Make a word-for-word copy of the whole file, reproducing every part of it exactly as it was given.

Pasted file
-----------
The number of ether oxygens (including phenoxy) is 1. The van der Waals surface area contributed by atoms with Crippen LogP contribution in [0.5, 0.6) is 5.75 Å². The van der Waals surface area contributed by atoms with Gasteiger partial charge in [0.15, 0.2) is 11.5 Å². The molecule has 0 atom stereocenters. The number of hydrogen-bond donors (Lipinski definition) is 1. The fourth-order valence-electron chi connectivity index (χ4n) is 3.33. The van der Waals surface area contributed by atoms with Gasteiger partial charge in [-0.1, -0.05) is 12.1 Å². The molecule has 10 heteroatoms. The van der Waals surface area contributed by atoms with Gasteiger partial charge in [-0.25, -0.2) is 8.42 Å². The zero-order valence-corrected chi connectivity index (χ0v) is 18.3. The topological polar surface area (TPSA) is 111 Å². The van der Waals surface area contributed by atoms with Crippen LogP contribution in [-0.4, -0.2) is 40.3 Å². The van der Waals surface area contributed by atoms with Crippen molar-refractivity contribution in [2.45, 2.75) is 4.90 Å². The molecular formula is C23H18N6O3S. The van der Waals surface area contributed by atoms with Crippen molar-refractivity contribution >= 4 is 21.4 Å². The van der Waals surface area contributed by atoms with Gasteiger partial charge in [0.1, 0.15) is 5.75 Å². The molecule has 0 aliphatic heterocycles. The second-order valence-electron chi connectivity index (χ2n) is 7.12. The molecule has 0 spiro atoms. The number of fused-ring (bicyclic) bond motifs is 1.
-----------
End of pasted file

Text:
The number of ether oxygens (including phenoxy) is 1. The van der Waals surface area contributed by atoms with Crippen LogP contribution in [0.5, 0.6) is 5.75 Å². The van der Waals surface area contributed by atoms with Gasteiger partial charge in [0.15, 0.2) is 11.5 Å². The molecule has 0 atom stereocenters. The number of hydrogen-bond donors (Lipinski definition) is 1. The fourth-order valence-electron chi connectivity index (χ4n) is 3.33. The van der Waals surface area contributed by atoms with Gasteiger partial charge in [-0.1, -0.05) is 12.1 Å². The molecule has 10 heteroatoms. The van der Waals surface area contributed by atoms with Gasteiger partial charge in [-0.25, -0.2) is 8.42 Å². The zero-order valence-corrected chi connectivity index (χ0v) is 18.3. The topological polar surface area (TPSA) is 111 Å². The van der Waals surface area contributed by atoms with Crippen LogP contribution in [-0.4, -0.2) is 40.3 Å². The van der Waals surface area contributed by atoms with Crippen molar-refractivity contribution in [2.45, 2.75) is 4.90 Å². The molecular formula is C23H18N6O3S. The van der Waals surface area contributed by atoms with Crippen molar-refractivity contribution >= 4 is 21.4 Å². The van der Waals surface area contributed by atoms with Gasteiger partial charge in [0.1, 0.15) is 5.75 Å². The molecule has 0 aliphatic heterocycles. The second-order valence-electron chi connectivity index (χ2n) is 7.12. The molecule has 0 spiro atoms. The number of fused-ring (bicyclic) bond motifs is 1.